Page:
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Table 3. Performance comparison of six breast cancer prognostic signatures in the validation cohort of 59 early-stage triple-negative breast cancer patients.

https://doi.org/10.1371/journal.pone.0045831.t003

Functional Network Analysis

The underlying biological mechanisms of the 45-gene metastasis predictor set were investigated by IPA. A molecular network incorporating five marker genes (TGFB1, MYBL1, SUPT16H, NNMT, and UGCG) that promotes proliferation of triple-negative breast tumors was identified by the Ingenuity software (Figure 5A). TGFB1 is a common regulator of a variety of downstream kinases, growth factors, and transcription factors, including mitogen-activated protein kinase 1, mitogen-activated protein kinase 3, P38MAPK complex, MYC, insulin-like growth factor binding protein 5, vascular endothelial growth factor A, IgG, CHI3LI, and interleukin 6. Deregulation of MYC, vascular endothelial growth factor A, and interleukin 6 has been reported to be strongly associated with tumor growth [23], [24] and metastatic invasion [25], [26]. Five marker genes (CHAF1B, CLCA2, MRAS, POLR1B, and PRMT2) were found to be involved in the tumor necrosis factor (TNF) regulatory network (Figure 5B).

Discussion

Clinicopathological information gathered from 51 triple-negative and 106 luminal breast cancers in this study showed that triple-negative breast cancer was markedly associated with high histological grade (P<0.001), high mitotic count (P<0.001), strong nuclear pleomorphism (P<0.001), and low tubule formation (P = 0.012). These clinicopathological characteristics identified in our triple-negative samples have been similarly documented in previous studies of basal-like breast cancer [2], [8], [11]. Livasy et al. reported that basal-like breast cancer was significantly associated with high histologic grade, lymphocytic infiltrate, and high mitotic counts in a morphologic evaluation of 23 basal-like carcinomas [8]. In addition, triple-negative tumors had larger variations in nuclear shape and size as compared with luminal breast tumors, as 78.7% of triple-negative tumors were diagnosed as having high nuclear pleomorphism, while only 34.7% of luminal breast tumors had high nuclear pleomorphism in our data.

Hierarchical clustering analysis of 157 breast cancers using the intrinsic gene subset also revealed that 94% of triple-negative tumors were clustered together, harboring high expression of basal marker genes and low expression of the ESR1 gene. Several basal-related genes directly corresponding to expression levels of cytokeratins and EGFR protein marker, including KRT5, KRT6C, KRT6E, KRT14, and EGFR genes, were found to be extensively up-regulated in triple-negative breast cancer (Figure S3). However, triple-negative breast cancer is not a complete surrogate of basal-like breast cancer, as 6% of triple-negative tumors were sparsely intertwined within the luminal-rich cluster carrying low basal-like mRNA expression in our data.

Association between each clinical variable and metastasis outcome of triple-negative breast cancer was analyzed in our dataset by using the Fisher’s exact test (Table S1) and Cox regression model for univariate and multivariate analyses (Table S5). None of the traditional measures were found to be statistically prognostic for distant recurrence of triple-negative breast cancer in our data. The disease outcome of 48 triple-negative patients in our training cohort showed that lymph node status was not a strong clinical determinant of distant metastasis recurrence (Table S1; distant metastasis-positive group (6 node-positive and 3 node-negative) versus distant metastasis-negative group (13 node-positive and 26 node-negative); Fisher’s exact test P = 0.073). Both node-positive and node-negative triple-negative patients were included in our sample body in the assessment of prognostic genes for distant metastatic invasion of triple-negative breast cancer.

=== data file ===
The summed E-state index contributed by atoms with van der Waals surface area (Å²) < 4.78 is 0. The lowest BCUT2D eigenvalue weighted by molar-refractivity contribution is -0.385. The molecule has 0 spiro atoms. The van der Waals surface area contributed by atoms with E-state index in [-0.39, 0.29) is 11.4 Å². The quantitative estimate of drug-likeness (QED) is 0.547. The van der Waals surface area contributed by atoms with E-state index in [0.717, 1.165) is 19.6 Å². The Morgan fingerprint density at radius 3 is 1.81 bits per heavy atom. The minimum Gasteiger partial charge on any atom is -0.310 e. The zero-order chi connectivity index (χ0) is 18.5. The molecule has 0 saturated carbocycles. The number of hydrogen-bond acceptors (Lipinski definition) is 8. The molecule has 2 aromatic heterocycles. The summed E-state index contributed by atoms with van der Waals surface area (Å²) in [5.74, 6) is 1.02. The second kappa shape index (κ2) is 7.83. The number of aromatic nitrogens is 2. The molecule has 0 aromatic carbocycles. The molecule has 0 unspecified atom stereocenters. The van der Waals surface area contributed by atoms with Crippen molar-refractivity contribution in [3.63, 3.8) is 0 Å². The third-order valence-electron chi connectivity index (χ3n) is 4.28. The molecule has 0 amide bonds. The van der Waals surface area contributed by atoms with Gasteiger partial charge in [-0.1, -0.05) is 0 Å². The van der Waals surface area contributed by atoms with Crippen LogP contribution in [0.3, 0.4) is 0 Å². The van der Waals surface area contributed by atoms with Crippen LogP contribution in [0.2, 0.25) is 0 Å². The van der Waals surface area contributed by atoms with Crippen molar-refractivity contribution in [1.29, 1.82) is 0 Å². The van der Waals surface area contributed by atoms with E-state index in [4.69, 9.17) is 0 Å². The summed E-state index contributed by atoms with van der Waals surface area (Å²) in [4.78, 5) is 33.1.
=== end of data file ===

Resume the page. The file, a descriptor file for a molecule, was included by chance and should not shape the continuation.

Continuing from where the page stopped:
The functional pathway analysis revealed that the 45-gene signature was mostly characterized by genes related to cellular proliferation, cell cycle, and DNA replication. The MRAS gene encodes the M-Ras protein, which directly interacts with androgen receptor in the cell cycle and cellular development pathways. The CLCA2 gene interacts with ITGB4, which also participates in cellular growth and the cell cycle. The CHAF1B and SBF2 genes are involved in DNA replication, recombination, and repair pathways. The TGFB1, MYBL1, NNMT, SUPT16H, and UGCG genes are within a focused cellular proliferation network regulated by cytokines TNF and IL1B. Several downstream effectors of TGFB1 are known for oncogenic characteristics, including vascular endothelial growth factor A, c-Myc (MYC), c-Jun N-terminal kinase (JNK), mitogen-activated protein kinases, and P38MAP complex [27]. Thus it appears that many genes in our 45-gene prognostic module, and their downstream targets, are predominantly involved in biological functions promoting tumor progression.

This study documented the first evidence that deregulated genes within the TGF-β signaling pathway were markedly involved in distant recurrence of triple-negative breast cancer. The TGF-β signaling pathway has been reported as a key regulator of the epithelial-to-mesenchymal transition (EMT) process that converts primary tumors to metastases in advanced malignancy of human cancers [28][31]. Overexpression of TGFB1 in those triple-negative tumors with poor prognosis may thus induce EMT and enhance the aggressiveness of tumor behavior. Noticeably, TNF and IL1B, two upstream regulators of TGFB1, are mediators of immune/inflammatory response, and TGFB1 itself is particularly crucial in the regulation of T cell-mediated immune mechanisms [32]. A total of ten differentially expressed genes in our 45-gene module were found to be within the TNF regulatory pathway. Altogether, our data suggests that distant metastatic invasion of triple-negative breast cancer may be potentially induced by immune/inflammatory deregulation.